That’s nice, but… We’re not Apple.
That’s nice, but… That doesn’t help me.
That’s nice, but… How much will this cost?
That’s nice, but… How does that affect the bottom line?
That’s nice, but… That doesn’t really answer my question.
So much for the power of nice.
Not that there’s anything wrong with being nice.
BUT HERE’S THE DIFFERENCE: Nice gets commended, necessary gets compensated.
Which word describes the work you do?
Let’s explore a list of strategies to help you stop being nice and start becoming necessary:
1. Hit them in the wallet quicker. One of my clients, Aaron, is a nurse practitioner. He consults with hospitals, healthcare organizations and other medical professionals on how to practice heart-centered care. During one of our email mentoring sessions, he enlightened me about the mindset of a typical hospital administrator:
“If it doesn’t directly relate to patient care – they don’t care.”
To them, that’s what matters. It’s a bottom-line focus. It’s a self-interest that pivots on the principle of profitability. Not just for hospitals – for all organizations. For all customers.
Not that it’s always about money, but let’s not kid ourselves: People think with their wallets. And to move from nice to necessary, you have to hit them there quicker.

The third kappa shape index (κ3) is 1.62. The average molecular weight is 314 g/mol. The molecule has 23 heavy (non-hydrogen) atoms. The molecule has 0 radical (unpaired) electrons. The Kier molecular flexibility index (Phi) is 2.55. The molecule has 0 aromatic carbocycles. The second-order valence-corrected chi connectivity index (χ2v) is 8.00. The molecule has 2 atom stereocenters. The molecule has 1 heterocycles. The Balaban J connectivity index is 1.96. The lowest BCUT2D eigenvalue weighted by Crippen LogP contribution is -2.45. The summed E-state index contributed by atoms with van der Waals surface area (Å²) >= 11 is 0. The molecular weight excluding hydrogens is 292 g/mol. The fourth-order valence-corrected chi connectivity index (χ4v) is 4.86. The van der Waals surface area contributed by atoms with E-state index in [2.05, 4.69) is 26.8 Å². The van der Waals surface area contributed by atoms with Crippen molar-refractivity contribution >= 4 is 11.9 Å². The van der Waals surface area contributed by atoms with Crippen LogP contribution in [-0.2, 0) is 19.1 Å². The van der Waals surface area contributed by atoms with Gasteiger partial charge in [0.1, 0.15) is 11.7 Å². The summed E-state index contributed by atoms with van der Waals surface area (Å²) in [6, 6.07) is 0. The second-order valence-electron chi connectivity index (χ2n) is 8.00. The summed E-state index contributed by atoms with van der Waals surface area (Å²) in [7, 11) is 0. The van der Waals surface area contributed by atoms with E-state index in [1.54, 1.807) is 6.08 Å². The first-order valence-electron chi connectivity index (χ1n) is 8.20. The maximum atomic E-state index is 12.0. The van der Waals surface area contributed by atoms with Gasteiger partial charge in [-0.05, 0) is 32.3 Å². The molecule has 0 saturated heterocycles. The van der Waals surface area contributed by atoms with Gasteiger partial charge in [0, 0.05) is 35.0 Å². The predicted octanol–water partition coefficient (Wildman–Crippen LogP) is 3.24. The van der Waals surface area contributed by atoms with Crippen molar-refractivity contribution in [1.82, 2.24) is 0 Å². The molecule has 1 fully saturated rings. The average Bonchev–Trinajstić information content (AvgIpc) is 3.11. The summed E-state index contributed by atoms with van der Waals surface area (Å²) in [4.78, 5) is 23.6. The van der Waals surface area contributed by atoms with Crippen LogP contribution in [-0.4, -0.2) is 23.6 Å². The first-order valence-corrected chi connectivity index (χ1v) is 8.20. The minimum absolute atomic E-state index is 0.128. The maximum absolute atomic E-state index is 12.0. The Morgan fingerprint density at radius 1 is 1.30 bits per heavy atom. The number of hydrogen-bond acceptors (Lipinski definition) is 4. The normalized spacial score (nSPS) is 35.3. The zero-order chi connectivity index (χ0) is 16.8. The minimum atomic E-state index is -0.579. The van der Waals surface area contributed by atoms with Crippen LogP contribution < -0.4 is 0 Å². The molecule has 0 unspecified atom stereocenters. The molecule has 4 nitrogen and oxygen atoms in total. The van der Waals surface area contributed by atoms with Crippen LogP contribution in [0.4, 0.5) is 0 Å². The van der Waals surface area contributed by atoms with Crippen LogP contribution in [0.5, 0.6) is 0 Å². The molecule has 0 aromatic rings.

One suggestion for doing so comes from a recent issue of FastCompany. Made to Stick authors Dan & Chip Heath suggest that you sell aspirin, not vitamins.
“If you want to succeed, you’d better be selling aspirin rather than vitamins. Vitamins are nice; they're healthy. But aspirin cures your pain; it's not a nice-to-have, it's a must-have.”
That’s how you hit them in the wallet quicker. That’s how nice becomes necessary: When what you do unearths your customer’s deeply felt needs. Is your organization selling a better mousetrap or a dead mouse?
2. Be gloriously explicit. What do all coaches and consultants have in common? Nobody knows what the hell they really do. Because of low barriers to entry, minimal training requirements and mass-market saturation, coaching and consulting are poorly defined service offerings. Which makes most coaches and consultants nice – but not necessary.